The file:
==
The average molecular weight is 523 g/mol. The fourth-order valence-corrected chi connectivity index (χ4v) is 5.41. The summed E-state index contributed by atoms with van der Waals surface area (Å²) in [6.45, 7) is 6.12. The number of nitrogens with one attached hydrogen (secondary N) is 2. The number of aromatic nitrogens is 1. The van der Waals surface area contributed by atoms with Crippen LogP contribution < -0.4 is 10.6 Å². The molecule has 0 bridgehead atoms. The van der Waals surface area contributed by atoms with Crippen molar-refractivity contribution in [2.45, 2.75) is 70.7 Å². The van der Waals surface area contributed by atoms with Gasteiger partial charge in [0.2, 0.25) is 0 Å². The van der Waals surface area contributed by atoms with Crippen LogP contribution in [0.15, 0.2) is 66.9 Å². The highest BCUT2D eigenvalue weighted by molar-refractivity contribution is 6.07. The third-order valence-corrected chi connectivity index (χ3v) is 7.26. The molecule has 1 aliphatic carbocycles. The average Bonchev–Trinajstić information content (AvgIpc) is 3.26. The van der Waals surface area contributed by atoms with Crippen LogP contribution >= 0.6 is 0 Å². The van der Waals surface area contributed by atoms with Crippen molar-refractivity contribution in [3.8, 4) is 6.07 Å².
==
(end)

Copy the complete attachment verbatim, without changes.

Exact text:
The average molecular weight is 523 g/mol. The fourth-order valence-corrected chi connectivity index (χ4v) is 5.41. The summed E-state index contributed by atoms with van der Waals surface area (Å²) in [6.45, 7) is 6.12. The number of nitrogens with one attached hydrogen (secondary N) is 2. The number of aromatic nitrogens is 1. The van der Waals surface area contributed by atoms with Crippen LogP contribution < -0.4 is 10.6 Å². The molecule has 0 bridgehead atoms. The van der Waals surface area contributed by atoms with Crippen molar-refractivity contribution in [2.45, 2.75) is 70.7 Å². The van der Waals surface area contributed by atoms with Gasteiger partial charge in [0.2, 0.25) is 0 Å². The van der Waals surface area contributed by atoms with Crippen LogP contribution in [0.15, 0.2) is 66.9 Å². The highest BCUT2D eigenvalue weighted by molar-refractivity contribution is 6.07. The third-order valence-corrected chi connectivity index (χ3v) is 7.26. The molecule has 1 aliphatic carbocycles. The average Bonchev–Trinajstić information content (AvgIpc) is 3.26. The van der Waals surface area contributed by atoms with Crippen LogP contribution >= 0.6 is 0 Å². The van der Waals surface area contributed by atoms with Crippen molar-refractivity contribution in [3.8, 4) is 6.07 Å².